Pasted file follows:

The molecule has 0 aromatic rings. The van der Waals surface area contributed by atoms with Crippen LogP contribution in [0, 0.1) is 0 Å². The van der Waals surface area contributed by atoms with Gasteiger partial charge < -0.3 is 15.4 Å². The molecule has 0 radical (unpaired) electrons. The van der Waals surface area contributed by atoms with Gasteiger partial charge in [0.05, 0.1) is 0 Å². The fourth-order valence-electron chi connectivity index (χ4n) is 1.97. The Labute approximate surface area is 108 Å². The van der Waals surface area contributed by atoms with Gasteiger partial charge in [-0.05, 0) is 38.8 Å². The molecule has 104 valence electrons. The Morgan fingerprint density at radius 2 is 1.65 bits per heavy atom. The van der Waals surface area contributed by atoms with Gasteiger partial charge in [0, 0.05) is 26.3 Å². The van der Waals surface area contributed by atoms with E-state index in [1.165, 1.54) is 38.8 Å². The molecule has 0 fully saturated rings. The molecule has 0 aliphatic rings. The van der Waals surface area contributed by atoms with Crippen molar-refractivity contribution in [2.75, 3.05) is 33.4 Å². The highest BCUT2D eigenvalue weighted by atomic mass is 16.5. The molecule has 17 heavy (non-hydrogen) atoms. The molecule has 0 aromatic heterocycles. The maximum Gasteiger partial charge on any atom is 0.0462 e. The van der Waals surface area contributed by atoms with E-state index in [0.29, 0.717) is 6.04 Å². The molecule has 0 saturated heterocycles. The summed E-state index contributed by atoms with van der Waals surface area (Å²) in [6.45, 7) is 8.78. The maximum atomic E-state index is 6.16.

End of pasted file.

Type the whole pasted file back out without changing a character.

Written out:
The molecule has 0 aromatic rings. The van der Waals surface area contributed by atoms with Crippen LogP contribution in [0, 0.1) is 0 Å². The van der Waals surface area contributed by atoms with Gasteiger partial charge < -0.3 is 15.4 Å². The molecule has 0 radical (unpaired) electrons. The van der Waals surface area contributed by atoms with Gasteiger partial charge in [0.05, 0.1) is 0 Å². The fourth-order valence-electron chi connectivity index (χ4n) is 1.97. The Labute approximate surface area is 108 Å². The van der Waals surface area contributed by atoms with Gasteiger partial charge in [-0.05, 0) is 38.8 Å². The molecule has 104 valence electrons. The Morgan fingerprint density at radius 2 is 1.65 bits per heavy atom. The van der Waals surface area contributed by atoms with Gasteiger partial charge in [0, 0.05) is 26.3 Å². The van der Waals surface area contributed by atoms with E-state index in [1.165, 1.54) is 38.8 Å². The molecule has 0 fully saturated rings. The molecule has 0 aliphatic rings. The van der Waals surface area contributed by atoms with Crippen molar-refractivity contribution in [2.75, 3.05) is 33.4 Å². The highest BCUT2D eigenvalue weighted by atomic mass is 16.5. The molecule has 17 heavy (non-hydrogen) atoms. The molecule has 0 aromatic heterocycles. The maximum Gasteiger partial charge on any atom is 0.0462 e. The van der Waals surface area contributed by atoms with E-state index in [0.29, 0.717) is 6.04 Å². The molecule has 0 saturated heterocycles. The summed E-state index contributed by atoms with van der Waals surface area (Å²) in [6.45, 7) is 8.78. The maximum atomic E-state index is 6.16.